Volume 15: Low Carbon Cities and Urban Energy Systems: Part IV

An Evaluation on the Effect of Thermal Mass to Modulate Overheating in the Cold Climate in China and the Role of Shading Devices and Night Ventilation Hao Sun, John Calautit, Carlos Jimenez-Bescos



Overheating in buildings is a growing challenge in the context of climate change and global warming. Many researchers are focusing on developing different passive strategies to minimize overheating and cooling electrical consumption in buildings. Thermal mass provides thermal energy storage, which could be utilized to store extra heat during hot summers to avoid overheating. To fulfil the cyclical behaviour of the thermal mass, it must be discharged to store heat again and follow this charging-discharging process on a daily basis to modulate overheating. Night ventilation performs the discharging phenomenon to maximize the effect of the thermal mass. Shading devices prevent the penetration of solar radiation into the building in summer. The aim of this study was to evaluate the effect of thermal mass and night ventilation to modulate overheating in the cold climates in Beijing, China. A model of the BESTEST ASHRAE Standard 140 Case 600FF was used to perform full-year dynamic building simulations with Energyplus at different levels of thermal mass. The results allow optimizing the thermal mass configuration according to each climatic condition and in accordance with the performance of night ventilation and shading devices availability. The results confirm the important role played of night ventilation and shading devices to modulate overheating with the potential to reduce maximum temperatures up to 20% by using heavyweight thermal mass compared to lightweight. The results of this study will help to develop the decision support systems to inform the implementation of thermal mass into regional and local building regulations.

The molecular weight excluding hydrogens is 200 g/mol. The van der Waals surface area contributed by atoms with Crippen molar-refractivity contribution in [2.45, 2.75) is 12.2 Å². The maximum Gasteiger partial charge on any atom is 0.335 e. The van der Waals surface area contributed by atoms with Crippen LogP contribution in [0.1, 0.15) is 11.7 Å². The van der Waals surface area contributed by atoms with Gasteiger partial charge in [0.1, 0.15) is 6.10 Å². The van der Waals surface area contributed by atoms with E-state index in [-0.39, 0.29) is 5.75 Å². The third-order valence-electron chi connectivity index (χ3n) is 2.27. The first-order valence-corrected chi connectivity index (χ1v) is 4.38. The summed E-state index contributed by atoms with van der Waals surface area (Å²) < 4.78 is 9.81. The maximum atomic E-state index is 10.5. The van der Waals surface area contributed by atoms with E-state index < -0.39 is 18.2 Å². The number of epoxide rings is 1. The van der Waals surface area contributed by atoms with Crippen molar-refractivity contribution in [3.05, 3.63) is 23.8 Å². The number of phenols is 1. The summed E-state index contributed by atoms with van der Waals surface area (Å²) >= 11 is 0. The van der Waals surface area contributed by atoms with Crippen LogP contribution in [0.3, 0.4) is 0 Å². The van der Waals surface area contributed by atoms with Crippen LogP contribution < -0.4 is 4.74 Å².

Keywords Thermal mass, Night ventilation, Shading devices, Overheating, Future weather

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